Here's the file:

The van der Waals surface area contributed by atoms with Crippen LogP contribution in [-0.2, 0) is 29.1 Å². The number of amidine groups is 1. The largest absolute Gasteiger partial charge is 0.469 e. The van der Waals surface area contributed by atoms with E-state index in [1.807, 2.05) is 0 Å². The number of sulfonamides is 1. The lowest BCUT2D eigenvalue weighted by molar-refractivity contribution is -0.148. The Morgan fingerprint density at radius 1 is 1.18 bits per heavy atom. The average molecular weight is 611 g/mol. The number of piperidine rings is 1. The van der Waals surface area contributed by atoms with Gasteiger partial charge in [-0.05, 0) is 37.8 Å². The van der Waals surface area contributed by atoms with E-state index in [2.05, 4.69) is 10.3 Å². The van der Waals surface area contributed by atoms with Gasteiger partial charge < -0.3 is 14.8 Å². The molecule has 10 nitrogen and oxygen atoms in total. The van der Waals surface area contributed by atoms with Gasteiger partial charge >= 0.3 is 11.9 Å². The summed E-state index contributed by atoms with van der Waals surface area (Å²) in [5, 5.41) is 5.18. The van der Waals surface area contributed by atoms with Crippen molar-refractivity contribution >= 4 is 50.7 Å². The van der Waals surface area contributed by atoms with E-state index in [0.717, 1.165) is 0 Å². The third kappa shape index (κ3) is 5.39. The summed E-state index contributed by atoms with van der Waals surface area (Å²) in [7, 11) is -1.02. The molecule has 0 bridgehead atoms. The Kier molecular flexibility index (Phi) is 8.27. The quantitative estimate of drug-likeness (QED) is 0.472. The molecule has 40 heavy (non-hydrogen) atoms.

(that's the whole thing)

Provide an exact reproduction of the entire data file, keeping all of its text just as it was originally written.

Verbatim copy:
The van der Waals surface area contributed by atoms with Crippen LogP contribution in [-0.2, 0) is 29.1 Å². The number of amidine groups is 1. The largest absolute Gasteiger partial charge is 0.469 e. The van der Waals surface area contributed by atoms with E-state index in [1.807, 2.05) is 0 Å². The number of sulfonamides is 1. The lowest BCUT2D eigenvalue weighted by molar-refractivity contribution is -0.148. The Morgan fingerprint density at radius 1 is 1.18 bits per heavy atom. The average molecular weight is 611 g/mol. The number of piperidine rings is 1. The van der Waals surface area contributed by atoms with Gasteiger partial charge in [-0.05, 0) is 37.8 Å². The van der Waals surface area contributed by atoms with E-state index in [2.05, 4.69) is 10.3 Å². The van der Waals surface area contributed by atoms with Gasteiger partial charge < -0.3 is 14.8 Å². The molecule has 10 nitrogen and oxygen atoms in total. The van der Waals surface area contributed by atoms with Gasteiger partial charge >= 0.3 is 11.9 Å². The summed E-state index contributed by atoms with van der Waals surface area (Å²) in [5, 5.41) is 5.18. The van der Waals surface area contributed by atoms with Crippen molar-refractivity contribution >= 4 is 50.7 Å². The van der Waals surface area contributed by atoms with E-state index in [0.717, 1.165) is 0 Å². The third kappa shape index (κ3) is 5.39. The summed E-state index contributed by atoms with van der Waals surface area (Å²) in [7, 11) is -1.02. The molecule has 0 bridgehead atoms. The Kier molecular flexibility index (Phi) is 8.27. The quantitative estimate of drug-likeness (QED) is 0.472. The molecule has 40 heavy (non-hydrogen) atoms.